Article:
> > for wolves), and are wary of people.
                  > >
                  > > I transport them in a funky old trailer made from the bed of a
                  > > pickup truck, with a camper shell on it. The US Forest Service
                  > > office in this are has all kinds of strict regulations about using
                  > > pack animals in the wilderness and surrounding national forest.
                  > > These regulations are focused on keeping horses and mules from
                  > > destroying meadows where horse people camp all the time. Horses and
                  > > mules need grass and daily water, so certain areas tend to get
                  > > overused by them. With the goats I can camp anywhere, the rougher
                  > > the better. The forest service people I've run into have reacted in
                  > > various ways. The trail maintenance crews are glad to see them
                  > > eating stuff along the trails. The ranger in the pickup thought
                  > > there should be more of them out in the woods thinning out the
                  > > zillions of little trees that are growing like grass on the hills.
                  > > All the brush and little trees make for a lot of forest fire fuel
                  > > during dry weather. The district administrator didn't even come out
                  > > of her office to talk to me about it. She just told the
                  > receptionist
                  > > to hand me the official policy pamphlet on pack animals, which is
                  > > written for horses and mules. Typical bureaucracy BS. For anybody
                  > > who is interested in more packgoat info there's a good book on the
                  > > subject. "The Packgoat", by John Mionczynzki. There's also a yahoo
                  > > group (http://groups.yahoo.com/group/packgoat/).
                  > >
                  > > We were along the northern edge of the wilderness. The roads into
                  > > this area are long and rough. The trails are poorly maintained,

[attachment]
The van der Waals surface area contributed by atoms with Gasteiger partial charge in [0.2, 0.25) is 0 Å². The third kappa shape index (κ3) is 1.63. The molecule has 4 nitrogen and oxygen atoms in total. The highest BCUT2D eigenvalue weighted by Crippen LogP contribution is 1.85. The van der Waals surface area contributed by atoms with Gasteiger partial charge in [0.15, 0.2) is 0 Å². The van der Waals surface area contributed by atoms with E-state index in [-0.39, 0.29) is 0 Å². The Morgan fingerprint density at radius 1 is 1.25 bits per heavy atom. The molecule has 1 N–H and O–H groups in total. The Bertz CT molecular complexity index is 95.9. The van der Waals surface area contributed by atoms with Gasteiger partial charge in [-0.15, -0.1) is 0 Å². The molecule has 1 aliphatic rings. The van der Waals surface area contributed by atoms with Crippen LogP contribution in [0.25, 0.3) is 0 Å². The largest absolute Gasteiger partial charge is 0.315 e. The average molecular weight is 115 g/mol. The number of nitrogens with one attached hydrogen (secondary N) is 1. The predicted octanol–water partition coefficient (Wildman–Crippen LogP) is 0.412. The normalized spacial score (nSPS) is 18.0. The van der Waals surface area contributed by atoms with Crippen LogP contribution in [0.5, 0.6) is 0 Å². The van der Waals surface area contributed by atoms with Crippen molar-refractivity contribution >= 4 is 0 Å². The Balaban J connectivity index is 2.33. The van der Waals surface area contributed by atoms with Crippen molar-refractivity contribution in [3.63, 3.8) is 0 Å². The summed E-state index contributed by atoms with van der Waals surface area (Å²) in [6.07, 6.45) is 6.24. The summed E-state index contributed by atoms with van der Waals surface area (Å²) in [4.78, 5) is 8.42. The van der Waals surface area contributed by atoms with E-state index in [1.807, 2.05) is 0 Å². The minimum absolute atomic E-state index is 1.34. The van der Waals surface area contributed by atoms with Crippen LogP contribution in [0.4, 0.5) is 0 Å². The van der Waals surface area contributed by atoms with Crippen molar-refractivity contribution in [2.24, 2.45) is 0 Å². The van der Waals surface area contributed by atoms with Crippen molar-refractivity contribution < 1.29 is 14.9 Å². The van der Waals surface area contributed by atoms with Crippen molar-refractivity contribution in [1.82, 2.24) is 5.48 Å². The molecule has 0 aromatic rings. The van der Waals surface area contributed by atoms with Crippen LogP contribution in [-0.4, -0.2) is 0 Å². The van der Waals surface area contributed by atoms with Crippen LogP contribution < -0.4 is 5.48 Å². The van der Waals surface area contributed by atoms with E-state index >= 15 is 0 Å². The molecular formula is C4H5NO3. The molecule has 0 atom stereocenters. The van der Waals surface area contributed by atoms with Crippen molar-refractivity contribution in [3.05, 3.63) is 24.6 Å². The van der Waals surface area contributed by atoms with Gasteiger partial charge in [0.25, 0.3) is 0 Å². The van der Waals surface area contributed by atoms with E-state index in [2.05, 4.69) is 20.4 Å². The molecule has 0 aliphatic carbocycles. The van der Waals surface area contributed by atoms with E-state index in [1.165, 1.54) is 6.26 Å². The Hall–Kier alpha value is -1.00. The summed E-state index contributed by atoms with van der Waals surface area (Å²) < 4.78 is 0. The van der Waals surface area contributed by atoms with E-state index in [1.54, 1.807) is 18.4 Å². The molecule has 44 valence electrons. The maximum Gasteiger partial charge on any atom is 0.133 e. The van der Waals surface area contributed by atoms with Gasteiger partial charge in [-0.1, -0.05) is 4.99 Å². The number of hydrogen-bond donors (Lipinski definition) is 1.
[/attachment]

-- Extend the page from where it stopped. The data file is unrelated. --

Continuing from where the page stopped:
> > rocky, and vague in places. This is very rough, remote country and
                  > > the nearest towns are pretty small and far apart. Civilization is
                  > > pretty sparse. About the only time many people are around is elk
                  > > season (Sept-Oct). The rest of the year it's almost empty. We took
                  > > the trail in from Willow Creek (about 30 miles east from Glenwood)
                  > > and hiked about 8 miles south and east to Clayton Mesa (near Turkey
                  > > Feather Pass and the Jerky Mountains). Elevation there is about
                  > 7500
                  > > ft. We found later that there were lots more elk closer to the
                  > > trailhead, where the elevation was 8000-9000 ft. We saw elk, wild
                  > > turkeys, deer, a bear, and a bobcat. Great trip. Going back soon.
                  > >
                  > > Thanks for the tips and other hammock forum info.
                  > >
                  > >
                  > >
                  > > --- In hammockcamping@yahoogroups.com, N Thomas <norvell1@> wrote:
                  > > >
                  > > > I am curious as to what supplies you carried for the goats. You
                  > > mentioned that they foraged, but what type of food or other items
                  > > did you carry for them? How much weight do you expect them to
                  > carry
                  > > when they fully mature? What type of pack/saddle/whatever did you
                  > > use for them? Did you transport them out there yourself? Any
                  > > problems from the park people?
                  > > >
                  > > > Nice pics. I am in central Texas and goats are a dime a dozen
                  > > here. I have pondered starting a herd for such activities, but am
                  > > curious about the overall effort.
                  > > >
                  > > >
                  > > >
                  > > >
                  > > > ---------------------------------
                  > > > Pinpoint customers who are looking for what you sell.
                  > > >